Regular Discouragment

I took some time off today to watch Morgan Spurlock’s Supersize Me, something I like to do regularly when I think I’m eating too much fast food. It is pretty effective.
As a college student, I stereotypically eat unhealthy most of the time. A good 90 percent of my meals are consumed at Kimmel Food Court, three blocks away, where my choices are Dunkin’ Donuts, Sbarro, Burger King, KFC, Taco Bell, Häagen Dazs, some bad sandwich place, and a very limited Chinese grill.
In order to improve and diversify my diet somewhat, I subscribed to an off-campus meal plan this semester, which lets me eat or order from over a dozen places, most of which are on Marshall Street, four blocks away. I only chose a very limited meal plan for that though, so I probably only had somewhere around 25 meals off campus, all semester.
I really hope I end up marrying a vegan chef someday, like Morgan Spurlock is, or at least develop an interest in healthy cooking. The way America’s nutrition is heading is absolutely disgusting… The half-gallon (2-liter) soda cups, the Triple Whopper (quite tasty) and its near equivalent breakfast sandwiches… It’s ridiculous. If I didn’t walk the great amount I do almost nearly every day, to/from class and at work), I’d be horribly obese. No wonder that fast food, coupled with cars and delivery service, has achieved this.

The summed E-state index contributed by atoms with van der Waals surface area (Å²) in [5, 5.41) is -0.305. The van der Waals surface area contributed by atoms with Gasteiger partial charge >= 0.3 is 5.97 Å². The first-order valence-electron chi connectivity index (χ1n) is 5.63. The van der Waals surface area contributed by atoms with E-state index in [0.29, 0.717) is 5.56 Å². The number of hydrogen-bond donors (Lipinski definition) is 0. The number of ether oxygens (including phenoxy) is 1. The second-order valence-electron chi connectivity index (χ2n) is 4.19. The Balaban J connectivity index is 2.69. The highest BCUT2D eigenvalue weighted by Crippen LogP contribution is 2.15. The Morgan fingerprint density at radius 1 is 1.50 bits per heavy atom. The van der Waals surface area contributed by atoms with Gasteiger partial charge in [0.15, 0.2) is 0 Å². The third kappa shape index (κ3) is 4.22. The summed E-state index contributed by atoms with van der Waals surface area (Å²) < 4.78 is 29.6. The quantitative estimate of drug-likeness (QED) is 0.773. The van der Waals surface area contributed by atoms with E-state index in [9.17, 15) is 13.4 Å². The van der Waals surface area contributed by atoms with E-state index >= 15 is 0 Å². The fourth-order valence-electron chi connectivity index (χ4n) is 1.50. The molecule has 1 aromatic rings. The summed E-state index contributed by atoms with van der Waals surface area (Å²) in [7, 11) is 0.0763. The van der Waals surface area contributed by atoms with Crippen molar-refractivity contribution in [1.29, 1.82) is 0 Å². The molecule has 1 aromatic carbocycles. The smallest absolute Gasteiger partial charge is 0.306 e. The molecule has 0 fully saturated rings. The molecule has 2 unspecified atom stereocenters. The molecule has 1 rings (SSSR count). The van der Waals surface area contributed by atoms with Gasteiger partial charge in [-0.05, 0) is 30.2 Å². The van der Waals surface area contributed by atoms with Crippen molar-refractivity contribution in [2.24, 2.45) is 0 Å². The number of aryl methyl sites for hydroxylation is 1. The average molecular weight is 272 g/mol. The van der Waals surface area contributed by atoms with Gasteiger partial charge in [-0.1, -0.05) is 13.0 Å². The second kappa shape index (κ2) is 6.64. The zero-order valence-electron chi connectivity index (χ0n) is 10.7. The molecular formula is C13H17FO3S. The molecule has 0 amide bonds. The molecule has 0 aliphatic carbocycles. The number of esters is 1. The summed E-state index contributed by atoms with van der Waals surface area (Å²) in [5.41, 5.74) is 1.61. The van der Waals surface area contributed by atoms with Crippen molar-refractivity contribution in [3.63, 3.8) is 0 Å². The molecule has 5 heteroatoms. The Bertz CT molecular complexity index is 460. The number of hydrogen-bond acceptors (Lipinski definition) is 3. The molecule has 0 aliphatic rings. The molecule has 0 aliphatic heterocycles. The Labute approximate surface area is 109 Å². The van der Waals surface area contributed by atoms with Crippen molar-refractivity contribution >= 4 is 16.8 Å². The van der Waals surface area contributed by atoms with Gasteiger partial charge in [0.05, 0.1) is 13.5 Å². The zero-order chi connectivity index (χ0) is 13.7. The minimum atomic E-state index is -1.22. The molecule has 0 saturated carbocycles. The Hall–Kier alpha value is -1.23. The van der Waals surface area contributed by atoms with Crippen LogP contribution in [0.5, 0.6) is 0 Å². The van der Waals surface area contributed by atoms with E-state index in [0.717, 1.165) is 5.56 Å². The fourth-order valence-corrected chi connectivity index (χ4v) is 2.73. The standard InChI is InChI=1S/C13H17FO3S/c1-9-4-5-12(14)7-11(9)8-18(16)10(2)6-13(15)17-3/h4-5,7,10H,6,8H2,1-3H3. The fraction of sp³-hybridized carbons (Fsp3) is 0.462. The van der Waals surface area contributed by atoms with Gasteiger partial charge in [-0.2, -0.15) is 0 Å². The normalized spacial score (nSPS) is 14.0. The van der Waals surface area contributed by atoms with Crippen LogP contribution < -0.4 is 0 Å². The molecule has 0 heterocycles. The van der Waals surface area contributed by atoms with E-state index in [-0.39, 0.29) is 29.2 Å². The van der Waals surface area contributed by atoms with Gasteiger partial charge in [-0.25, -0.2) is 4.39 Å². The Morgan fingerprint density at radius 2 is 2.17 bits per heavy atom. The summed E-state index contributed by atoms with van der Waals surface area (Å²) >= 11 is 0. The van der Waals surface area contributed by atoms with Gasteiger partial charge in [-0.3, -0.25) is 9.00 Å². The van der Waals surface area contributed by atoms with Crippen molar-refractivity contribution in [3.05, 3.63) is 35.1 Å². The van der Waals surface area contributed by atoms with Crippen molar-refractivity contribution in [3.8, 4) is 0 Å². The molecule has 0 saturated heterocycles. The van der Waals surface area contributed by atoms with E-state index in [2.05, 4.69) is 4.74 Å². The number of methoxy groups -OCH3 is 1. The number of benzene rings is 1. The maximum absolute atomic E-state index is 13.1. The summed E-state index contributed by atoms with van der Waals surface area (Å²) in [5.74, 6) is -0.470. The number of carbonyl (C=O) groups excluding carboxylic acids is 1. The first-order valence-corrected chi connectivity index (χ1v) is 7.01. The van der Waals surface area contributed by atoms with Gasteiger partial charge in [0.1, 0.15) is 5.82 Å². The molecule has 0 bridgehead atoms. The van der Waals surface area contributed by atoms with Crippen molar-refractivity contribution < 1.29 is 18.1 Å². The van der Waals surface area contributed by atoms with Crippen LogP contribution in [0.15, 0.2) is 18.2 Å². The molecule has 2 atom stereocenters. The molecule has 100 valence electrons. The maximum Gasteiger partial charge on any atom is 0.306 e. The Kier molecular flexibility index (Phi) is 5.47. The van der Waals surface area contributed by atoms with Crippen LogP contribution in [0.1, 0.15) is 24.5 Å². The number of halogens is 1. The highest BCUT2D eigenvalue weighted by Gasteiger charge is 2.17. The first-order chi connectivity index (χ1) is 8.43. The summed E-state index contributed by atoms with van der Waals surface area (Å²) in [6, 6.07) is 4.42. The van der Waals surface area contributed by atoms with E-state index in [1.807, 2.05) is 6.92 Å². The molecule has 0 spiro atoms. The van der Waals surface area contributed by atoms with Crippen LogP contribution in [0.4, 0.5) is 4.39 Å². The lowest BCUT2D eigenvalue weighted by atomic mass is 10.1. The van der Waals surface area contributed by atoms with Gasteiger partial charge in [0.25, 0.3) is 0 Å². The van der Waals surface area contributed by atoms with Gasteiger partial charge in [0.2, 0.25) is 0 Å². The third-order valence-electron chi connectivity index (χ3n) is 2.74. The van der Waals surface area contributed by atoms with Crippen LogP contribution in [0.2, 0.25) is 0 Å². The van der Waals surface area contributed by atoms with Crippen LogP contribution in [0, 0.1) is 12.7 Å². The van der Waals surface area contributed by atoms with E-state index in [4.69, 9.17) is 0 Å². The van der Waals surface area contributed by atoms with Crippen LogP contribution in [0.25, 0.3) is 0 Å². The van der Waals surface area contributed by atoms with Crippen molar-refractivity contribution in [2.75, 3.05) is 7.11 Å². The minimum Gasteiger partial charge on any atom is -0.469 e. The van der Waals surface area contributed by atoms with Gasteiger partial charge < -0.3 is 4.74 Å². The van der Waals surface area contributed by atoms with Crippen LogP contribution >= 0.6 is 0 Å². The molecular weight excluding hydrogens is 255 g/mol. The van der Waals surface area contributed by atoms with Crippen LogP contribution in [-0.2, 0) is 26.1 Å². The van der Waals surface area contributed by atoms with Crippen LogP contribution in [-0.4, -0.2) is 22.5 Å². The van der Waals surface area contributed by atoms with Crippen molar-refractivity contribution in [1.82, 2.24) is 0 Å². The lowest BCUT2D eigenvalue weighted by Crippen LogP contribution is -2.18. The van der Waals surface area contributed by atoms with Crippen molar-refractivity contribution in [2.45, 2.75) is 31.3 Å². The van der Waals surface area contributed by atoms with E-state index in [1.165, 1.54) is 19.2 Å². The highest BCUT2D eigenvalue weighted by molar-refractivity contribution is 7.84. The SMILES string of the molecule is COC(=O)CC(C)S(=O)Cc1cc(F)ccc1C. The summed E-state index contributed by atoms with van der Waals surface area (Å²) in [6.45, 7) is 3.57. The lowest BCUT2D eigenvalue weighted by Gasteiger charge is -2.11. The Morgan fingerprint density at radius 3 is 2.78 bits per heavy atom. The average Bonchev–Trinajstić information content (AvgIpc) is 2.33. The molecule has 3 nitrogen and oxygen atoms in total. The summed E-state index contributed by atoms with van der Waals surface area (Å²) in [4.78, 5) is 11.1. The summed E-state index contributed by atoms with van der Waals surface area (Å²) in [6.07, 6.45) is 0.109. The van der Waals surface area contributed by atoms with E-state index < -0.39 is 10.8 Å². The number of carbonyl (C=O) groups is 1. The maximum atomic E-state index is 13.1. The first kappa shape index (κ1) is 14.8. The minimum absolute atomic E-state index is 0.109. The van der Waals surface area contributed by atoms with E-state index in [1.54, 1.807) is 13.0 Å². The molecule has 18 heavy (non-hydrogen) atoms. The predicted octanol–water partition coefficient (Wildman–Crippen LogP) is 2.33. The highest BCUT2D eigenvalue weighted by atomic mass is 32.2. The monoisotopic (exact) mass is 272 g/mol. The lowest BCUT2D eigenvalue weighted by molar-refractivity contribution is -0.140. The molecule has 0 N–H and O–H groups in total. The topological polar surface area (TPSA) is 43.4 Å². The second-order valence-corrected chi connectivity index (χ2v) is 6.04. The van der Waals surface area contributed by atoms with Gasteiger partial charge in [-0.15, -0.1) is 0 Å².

Super Size Me brings in so many facts, that really drive home the argument. Just about all food products marketed to kids on TV are for fast food, sugared cereal, or soft drinks. McDonalds serves as the “community playground” with its PlayPlaces. Too bad its Happy Meals aren’t that easily burned off climbing and sliding for twenty or so minutes.
Then of course there are school lunches. When I was in elementary and middle school, you were basically forced to purchase a somewhat balanced lunch. Spurlock visits schools where kids are allowed to just purchase fries or a pile of Little Debbie snacks. One great moment is when a lunch supervisor mentions that the school recently got rid of soft drinks, upon which Spurlock notes that there is just as much sugar in the Country Time Lemonade they were selling. Even poor schools, receiving nearly all their food in boxes from the federal government, are receiving nothing but disgusting junk.
As if that wasn’t enough, schools are cutting recess and physical education. Isn’t this a wonderful combination!?
Spurlock’s movie was “rebuttaled” several times by journalists and other independent filmmakers. All ate at McDonalds for 30 days, but limited their calorie consumption. Too bad most Americans don’t do that.
Anyway, so now I’ll be scared of fast food again for a couple days. It can’t hurt.

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